Soaps and soap substitutes

Any moisturiser can serve as a soap substitute, acting as a moisturising cleanser that helps clean the skin while depositing protective oils to lock in moisture. Some individuals prefer to apply their moisturiser before bathing or showering, covering themselves in it and then gently rinsing off while washing. This method creates a protective barrier from irritants and effectively locks in moisture.

If you find the need to use soaps, such as when dealing with strong body odour, syndets (synthetic detergents) and mild moisturising body washes with a neutral pH tend to cause less skin damage. However, it's important to be cautious of the strength of the cleanser. As a general rule, opting for brands that specialise in products for delicate skin, such as Cetaphil, Aveeno, and Cerave, is a good place to start.

Water temperature and hardness

Avoiding very hot showers or baths is advisable; instead, opt for lukewarm water. Warm water (vs hot water) not only reduces skin warming but also lessens soap penetration into the skin. Furthermore the longer you spend in the 

Though there is no robust evidence to support any direct benefit of using water softeners, some individuals report worsening eczema symptoms when washing in hard water. It is thought this may be due to soaps being harder to foam/lather in hard water leading to more soap use and therefore more skin damage. Given the lack of scientific evidence to support water softeners we wouldn't usually recommend the investment. 

Bath additives for bathers:

When bathing, consider adding an emollient or bath oil to the water. These products will adhere to the skin after bathing, acting as a protective barrier minimising skin water loss. However, be cautious, as this may make the bath more slippery and potentially dangerous.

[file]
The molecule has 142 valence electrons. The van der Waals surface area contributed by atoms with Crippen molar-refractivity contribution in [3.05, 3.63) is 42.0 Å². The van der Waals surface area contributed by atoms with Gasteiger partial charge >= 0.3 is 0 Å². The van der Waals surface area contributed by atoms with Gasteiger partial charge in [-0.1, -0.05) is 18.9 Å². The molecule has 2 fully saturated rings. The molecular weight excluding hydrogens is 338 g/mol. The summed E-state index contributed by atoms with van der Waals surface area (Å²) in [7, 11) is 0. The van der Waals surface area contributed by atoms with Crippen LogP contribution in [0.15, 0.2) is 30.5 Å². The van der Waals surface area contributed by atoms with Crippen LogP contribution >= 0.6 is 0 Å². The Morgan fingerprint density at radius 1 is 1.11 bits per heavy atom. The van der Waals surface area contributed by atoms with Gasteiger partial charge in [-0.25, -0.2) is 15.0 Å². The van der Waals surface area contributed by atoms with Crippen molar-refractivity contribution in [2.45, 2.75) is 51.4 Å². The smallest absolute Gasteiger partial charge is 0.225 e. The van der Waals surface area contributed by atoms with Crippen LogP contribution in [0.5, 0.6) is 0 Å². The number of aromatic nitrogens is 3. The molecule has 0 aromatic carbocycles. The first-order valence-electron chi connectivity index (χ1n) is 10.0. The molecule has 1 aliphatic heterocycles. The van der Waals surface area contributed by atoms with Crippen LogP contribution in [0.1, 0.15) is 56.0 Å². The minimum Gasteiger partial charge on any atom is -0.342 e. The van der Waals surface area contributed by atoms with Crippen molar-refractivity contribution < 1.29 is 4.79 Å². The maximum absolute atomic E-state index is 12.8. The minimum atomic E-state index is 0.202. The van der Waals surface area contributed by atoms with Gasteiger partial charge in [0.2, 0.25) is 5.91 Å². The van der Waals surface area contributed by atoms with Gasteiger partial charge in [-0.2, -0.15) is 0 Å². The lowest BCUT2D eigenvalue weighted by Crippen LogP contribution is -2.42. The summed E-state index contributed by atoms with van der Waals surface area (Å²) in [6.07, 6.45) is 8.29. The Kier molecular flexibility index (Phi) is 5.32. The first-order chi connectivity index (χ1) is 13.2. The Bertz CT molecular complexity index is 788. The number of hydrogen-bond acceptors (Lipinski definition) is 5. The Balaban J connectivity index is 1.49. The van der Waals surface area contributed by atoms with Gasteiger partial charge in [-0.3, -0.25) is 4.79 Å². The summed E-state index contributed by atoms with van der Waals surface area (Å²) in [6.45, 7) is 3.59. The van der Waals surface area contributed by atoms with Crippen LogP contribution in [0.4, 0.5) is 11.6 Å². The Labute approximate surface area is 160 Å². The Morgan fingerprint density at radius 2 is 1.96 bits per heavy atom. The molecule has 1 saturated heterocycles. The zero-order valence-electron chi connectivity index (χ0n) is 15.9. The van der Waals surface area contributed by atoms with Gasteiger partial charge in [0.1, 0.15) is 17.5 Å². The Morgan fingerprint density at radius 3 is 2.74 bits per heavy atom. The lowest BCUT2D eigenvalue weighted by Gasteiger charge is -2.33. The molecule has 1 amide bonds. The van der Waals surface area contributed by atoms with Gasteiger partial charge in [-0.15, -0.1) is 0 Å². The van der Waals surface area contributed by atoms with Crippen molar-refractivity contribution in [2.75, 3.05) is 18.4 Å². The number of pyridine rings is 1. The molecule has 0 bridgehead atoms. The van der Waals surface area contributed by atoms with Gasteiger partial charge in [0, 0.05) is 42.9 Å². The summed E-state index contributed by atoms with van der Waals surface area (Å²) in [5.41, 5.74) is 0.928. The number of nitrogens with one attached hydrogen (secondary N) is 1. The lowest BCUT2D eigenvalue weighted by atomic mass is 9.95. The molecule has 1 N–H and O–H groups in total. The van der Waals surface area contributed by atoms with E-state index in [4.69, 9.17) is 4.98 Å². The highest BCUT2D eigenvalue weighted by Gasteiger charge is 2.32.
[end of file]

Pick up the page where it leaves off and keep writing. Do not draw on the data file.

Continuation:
Specific bath additives which have been shown to positively impact sensitive eczema prone-skin include oat-milk, Dead Sea salt and bleach bathing.

Oat-milk can be beneficial due to oats enhancing moisture uptake, acting as a natural cleanser and having anti-inflammatory properties.

Dead Sea salt is high in magnesium and has been shown to improve skin barrier function, increase skin hydration and reduce inflammation. 

Bathing in dilute bleach (sodium hypochlorite) has been shown to reduce skin colonisation of staph aureus while also having possible anti-inflammatory effects on 

Post washing skin care:

When drying the skin, pat it dry with a soft towel. Vigorous rubbing with a rough towel can lead to skin trauma and irritation.

If you are using a soap or gentle cleanser, moisturising immediately after washing is crucial. This is the time of greatest water loss from the skin. Using your moisturiser prevents water loss and helps rehydrate the skin.


What is the best shower gel to use if you have eczema?

As mentioned above, typical shower gels, soaps, and body washes should generally be avoided if you suffer from eczema, atopic dermatitis, or sensitive skin. This is because of the strength and alkaline nature of these products. We recommend sticking to sensitive cleansers made by companies specialising in eczema care or using your moisturiser as a soap substitute.

What is better for the skin, showering or bathing?

Several factors influence this decision. Firstly, people tend to bathe for longer durations than they shower, leading to increased water loss and a rise in skin temperature. Additionally, when bathing, there is increased skin contact with soap, as it dissolves into the bathwater, enhancing its ability to penetrate the skin. Therefore, showering is generally considered better, as showers tend to be shorter and reduce skin contact time with soap.

Is it ok to add bubble bath to bath water if I have eczema?

Generally, we advise against using bubble bath if you have eczema. The soaps in the product can be damaging to the skin, and bubble baths often contain perfumes that can irritate the skin further.